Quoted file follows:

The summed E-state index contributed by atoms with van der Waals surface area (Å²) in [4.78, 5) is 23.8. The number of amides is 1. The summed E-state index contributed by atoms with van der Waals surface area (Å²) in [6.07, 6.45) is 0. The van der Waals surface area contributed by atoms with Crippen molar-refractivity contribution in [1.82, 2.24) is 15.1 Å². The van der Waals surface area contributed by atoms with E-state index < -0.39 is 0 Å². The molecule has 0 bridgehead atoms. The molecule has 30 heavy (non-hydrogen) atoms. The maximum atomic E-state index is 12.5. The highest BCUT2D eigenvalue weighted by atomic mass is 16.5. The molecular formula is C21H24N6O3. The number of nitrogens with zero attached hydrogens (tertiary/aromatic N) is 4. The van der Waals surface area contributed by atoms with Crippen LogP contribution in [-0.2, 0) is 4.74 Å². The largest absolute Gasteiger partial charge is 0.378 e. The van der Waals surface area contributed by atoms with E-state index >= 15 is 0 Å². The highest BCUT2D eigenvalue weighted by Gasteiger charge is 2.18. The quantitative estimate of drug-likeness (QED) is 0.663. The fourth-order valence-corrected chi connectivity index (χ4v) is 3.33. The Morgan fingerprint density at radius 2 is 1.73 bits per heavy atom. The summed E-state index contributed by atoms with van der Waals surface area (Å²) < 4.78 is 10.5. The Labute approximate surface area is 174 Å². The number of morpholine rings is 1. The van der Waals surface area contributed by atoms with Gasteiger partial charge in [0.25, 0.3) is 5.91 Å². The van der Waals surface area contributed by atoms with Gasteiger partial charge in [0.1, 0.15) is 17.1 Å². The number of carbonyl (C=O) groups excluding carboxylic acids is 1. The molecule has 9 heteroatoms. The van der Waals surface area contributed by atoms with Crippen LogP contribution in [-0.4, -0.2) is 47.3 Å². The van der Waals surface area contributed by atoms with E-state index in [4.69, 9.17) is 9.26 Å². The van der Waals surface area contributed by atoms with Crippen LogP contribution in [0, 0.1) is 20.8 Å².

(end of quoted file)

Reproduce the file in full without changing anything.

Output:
The summed E-state index contributed by atoms with van der Waals surface area (Å²) in [4.78, 5) is 23.8. The number of amides is 1. The summed E-state index contributed by atoms with van der Waals surface area (Å²) in [6.07, 6.45) is 0. The van der Waals surface area contributed by atoms with Crippen molar-refractivity contribution in [1.82, 2.24) is 15.1 Å². The van der Waals surface area contributed by atoms with E-state index < -0.39 is 0 Å². The molecule has 0 bridgehead atoms. The molecule has 30 heavy (non-hydrogen) atoms. The maximum atomic E-state index is 12.5. The highest BCUT2D eigenvalue weighted by atomic mass is 16.5. The molecular formula is C21H24N6O3. The number of nitrogens with zero attached hydrogens (tertiary/aromatic N) is 4. The van der Waals surface area contributed by atoms with Crippen LogP contribution in [-0.2, 0) is 4.74 Å². The largest absolute Gasteiger partial charge is 0.378 e. The van der Waals surface area contributed by atoms with E-state index >= 15 is 0 Å². The highest BCUT2D eigenvalue weighted by Gasteiger charge is 2.18. The quantitative estimate of drug-likeness (QED) is 0.663. The fourth-order valence-corrected chi connectivity index (χ4v) is 3.33. The Morgan fingerprint density at radius 2 is 1.73 bits per heavy atom. The summed E-state index contributed by atoms with van der Waals surface area (Å²) < 4.78 is 10.5. The Labute approximate surface area is 174 Å². The number of morpholine rings is 1. The van der Waals surface area contributed by atoms with Gasteiger partial charge in [0.25, 0.3) is 5.91 Å². The van der Waals surface area contributed by atoms with Gasteiger partial charge in [0.1, 0.15) is 17.1 Å². The number of carbonyl (C=O) groups excluding carboxylic acids is 1. The molecule has 9 heteroatoms. The van der Waals surface area contributed by atoms with Crippen LogP contribution in [-0.4, -0.2) is 47.3 Å². The van der Waals surface area contributed by atoms with E-state index in [4.69, 9.17) is 9.26 Å². The van der Waals surface area contributed by atoms with Crippen LogP contribution in [0, 0.1) is 20.8 Å².